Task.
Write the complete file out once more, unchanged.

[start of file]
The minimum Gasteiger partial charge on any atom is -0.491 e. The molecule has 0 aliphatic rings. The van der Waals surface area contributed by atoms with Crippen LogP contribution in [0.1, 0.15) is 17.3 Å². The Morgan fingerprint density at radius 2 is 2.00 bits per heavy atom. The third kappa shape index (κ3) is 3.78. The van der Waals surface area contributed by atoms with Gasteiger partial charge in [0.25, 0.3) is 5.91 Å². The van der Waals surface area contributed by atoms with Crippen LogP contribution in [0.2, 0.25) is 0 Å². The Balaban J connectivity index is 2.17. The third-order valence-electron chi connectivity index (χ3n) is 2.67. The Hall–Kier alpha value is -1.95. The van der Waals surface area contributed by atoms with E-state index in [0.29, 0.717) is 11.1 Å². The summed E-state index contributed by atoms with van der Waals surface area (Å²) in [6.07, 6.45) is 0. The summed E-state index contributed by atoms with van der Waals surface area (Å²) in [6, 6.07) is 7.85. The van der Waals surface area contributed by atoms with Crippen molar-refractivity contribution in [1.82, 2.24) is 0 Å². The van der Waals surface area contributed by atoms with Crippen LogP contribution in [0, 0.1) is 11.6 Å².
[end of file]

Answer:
The minimum Gasteiger partial charge on any atom is -0.491 e. The molecule has 0 aliphatic rings. The van der Waals surface area contributed by atoms with Crippen LogP contribution in [0.1, 0.15) is 17.3 Å². The Morgan fingerprint density at radius 2 is 2.00 bits per heavy atom. The third kappa shape index (κ3) is 3.78. The van der Waals surface area contributed by atoms with Gasteiger partial charge in [0.25, 0.3) is 5.91 Å². The van der Waals surface area contributed by atoms with Crippen LogP contribution in [0.2, 0.25) is 0 Å². The Balaban J connectivity index is 2.17. The third-order valence-electron chi connectivity index (χ3n) is 2.67. The Hall–Kier alpha value is -1.95. The van der Waals surface area contributed by atoms with E-state index in [0.29, 0.717) is 11.1 Å². The summed E-state index contributed by atoms with van der Waals surface area (Å²) in [6.07, 6.45) is 0. The summed E-state index contributed by atoms with van der Waals surface area (Å²) in [6, 6.07) is 7.85. The van der Waals surface area contributed by atoms with Crippen molar-refractivity contribution in [1.82, 2.24) is 0 Å². The van der Waals surface area contributed by atoms with Crippen LogP contribution in [0, 0.1) is 11.6 Å².